The psychology behind this has to do with the way we obsess about owning that luxury product and completely forget about its disadvantage. Every time this happens, luxury goods companies only smile as you enrich them.

Picture this, people love iPhones, especially Kenyans and they wait overnight for the next big release every damn time. Somehow, in Kenya, when you own an iPhone, people think you are rich. Truth is, these phones aren’t technologically unique or superior!

What people choose not to see is that brands like Samsung (although it also has some high-end products) makes phones with amazing features. Also, for the price of one iPhone smartphone, you can buy several Xiaomi phones with amazing features.

SEE Apple Slashes Some iPhone Prices Outside US to Counter Strong Dollar

But no, people stick to Apple products and regard other brands like trash meanwhile as the company break sales record every year.

There are people who consider cheap cars that need repairs some junk with shoddy construction but refer to their expensive that need repairs as machines suffering from minor wear and tear.

Somehow, the statement that “cheap is always expensive” has driven people to spend more on luxury goods while forgetting other important stuff. They just spend even when you expressly point out why how their counterpart is better than what they are buying.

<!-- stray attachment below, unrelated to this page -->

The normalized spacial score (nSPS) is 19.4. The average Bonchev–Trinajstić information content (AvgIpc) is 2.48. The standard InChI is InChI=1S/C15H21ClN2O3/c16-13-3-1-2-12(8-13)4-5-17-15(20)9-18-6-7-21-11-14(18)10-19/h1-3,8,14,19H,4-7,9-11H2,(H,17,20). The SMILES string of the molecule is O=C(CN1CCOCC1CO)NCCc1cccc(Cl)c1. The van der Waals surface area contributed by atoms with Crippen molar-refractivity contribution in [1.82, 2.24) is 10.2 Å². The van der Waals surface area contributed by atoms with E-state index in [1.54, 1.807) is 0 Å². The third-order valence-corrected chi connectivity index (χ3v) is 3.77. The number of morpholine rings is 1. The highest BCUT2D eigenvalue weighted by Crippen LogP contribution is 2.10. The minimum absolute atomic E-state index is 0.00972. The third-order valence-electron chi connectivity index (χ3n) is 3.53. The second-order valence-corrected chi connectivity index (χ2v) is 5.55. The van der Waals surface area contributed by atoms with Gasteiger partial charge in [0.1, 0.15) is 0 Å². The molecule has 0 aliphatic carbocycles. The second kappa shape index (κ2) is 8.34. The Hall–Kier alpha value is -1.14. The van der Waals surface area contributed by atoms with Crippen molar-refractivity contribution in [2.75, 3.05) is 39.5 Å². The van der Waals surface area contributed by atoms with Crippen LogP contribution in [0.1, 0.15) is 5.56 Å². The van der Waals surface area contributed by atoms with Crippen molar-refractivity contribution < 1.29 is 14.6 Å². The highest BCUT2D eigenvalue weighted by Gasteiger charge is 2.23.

Self-Esteem and Fear of Looking Average

As some would say, “Oh self-esteem, thy heartless buffoon!” Far from driving others into depression, it is also a reason why people buy expensive stuff. Poor people who can’t afford to buy something of luxury spend years coveting it and feeling inferior as opposed to those who can afford it.

Majority of people living in institutionalized poverty or those who can hardly afford anything until the next check find a sense of pride and belonging when they buy a luxury good; it goes a long way in improving their self-esteem.

READ No Single Country Features among Top 50 Happiest Countries in the World